The Knesset held a special session Tuesday to mark international Human Rights Day.
MK Yoni Chetboun (Jewish Home) opened the session with praise for South African leader Nelson Mandela, who passed away last week. Mandela was a “freedom fighter,” Chetboun said.
Chetboun also focused on the question of human rights for Israelis living in Judea and Samaria (Shomron), east of the 1949 armistice line. “Those living in Judea and Samaria shouldn’t face discrimination just because they are ‘settlers,’” he said. “The dialogue regarding human rights is not a political debate.”
MK Orit Struk (Jewish Home) also called to improve Israel’s human rights record regarding residents of Judea and Samaria. She brought up findings from the Levy Report, which criticized many government practices in the area.
“For instance, the right to a fair trial. The report revealed that in a land dispute, the person who decides is a military commander. Even though it is a matter of civil law. Nothing has changed since the report was published,” Struk said.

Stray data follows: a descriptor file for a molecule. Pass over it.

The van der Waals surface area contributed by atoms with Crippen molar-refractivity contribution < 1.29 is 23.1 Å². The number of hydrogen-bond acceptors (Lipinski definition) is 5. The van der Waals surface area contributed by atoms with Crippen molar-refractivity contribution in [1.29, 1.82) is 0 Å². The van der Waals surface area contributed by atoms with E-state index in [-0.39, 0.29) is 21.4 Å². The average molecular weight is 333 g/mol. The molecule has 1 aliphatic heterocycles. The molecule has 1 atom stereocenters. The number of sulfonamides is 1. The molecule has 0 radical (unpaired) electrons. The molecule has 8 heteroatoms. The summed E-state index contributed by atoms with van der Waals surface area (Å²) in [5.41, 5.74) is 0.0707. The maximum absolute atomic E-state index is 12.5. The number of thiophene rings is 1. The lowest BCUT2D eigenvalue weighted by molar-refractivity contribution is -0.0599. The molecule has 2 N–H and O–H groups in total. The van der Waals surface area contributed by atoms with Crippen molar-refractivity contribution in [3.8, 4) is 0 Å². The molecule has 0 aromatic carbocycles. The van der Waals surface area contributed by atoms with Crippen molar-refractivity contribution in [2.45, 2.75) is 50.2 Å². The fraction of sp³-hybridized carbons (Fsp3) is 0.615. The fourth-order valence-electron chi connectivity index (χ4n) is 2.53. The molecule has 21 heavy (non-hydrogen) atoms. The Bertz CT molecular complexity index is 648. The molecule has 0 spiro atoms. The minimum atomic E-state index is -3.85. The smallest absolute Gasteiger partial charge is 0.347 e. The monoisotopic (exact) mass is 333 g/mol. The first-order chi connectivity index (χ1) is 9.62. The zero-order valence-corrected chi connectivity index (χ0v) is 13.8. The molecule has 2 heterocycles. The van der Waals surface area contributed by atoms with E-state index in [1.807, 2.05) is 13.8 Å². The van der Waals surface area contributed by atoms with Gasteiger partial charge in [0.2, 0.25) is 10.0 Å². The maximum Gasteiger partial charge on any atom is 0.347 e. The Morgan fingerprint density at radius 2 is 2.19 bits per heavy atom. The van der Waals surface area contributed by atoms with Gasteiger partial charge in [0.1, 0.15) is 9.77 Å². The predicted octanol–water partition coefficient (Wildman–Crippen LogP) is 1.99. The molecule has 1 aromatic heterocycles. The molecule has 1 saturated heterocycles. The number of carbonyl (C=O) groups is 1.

Jews living in Judea and Samaria have had their homes and farms destroyed in land disputes even in cases where the other party did not bring any proof of ownership.
“Regarding property rights, too,” Struk said. “A person bought the Machpelah House in Hevron, but cannot live in it.”
“The report revealed a reality of systematic denial of human rights to residents of Judea and Samaria,” she concluded. Struk also noted that the Levy report found that Israelis are allowed to live in Judea and Samaria under international law.
MK Masud Ganaim (Ra’am Ta’al) criticized Struk’s speech. “I don’t understand why MK Struk is mentioning a report which showed more than anything the system by which settlers occupy the occupied territories,” he said. “On Human Rights Day of all times.”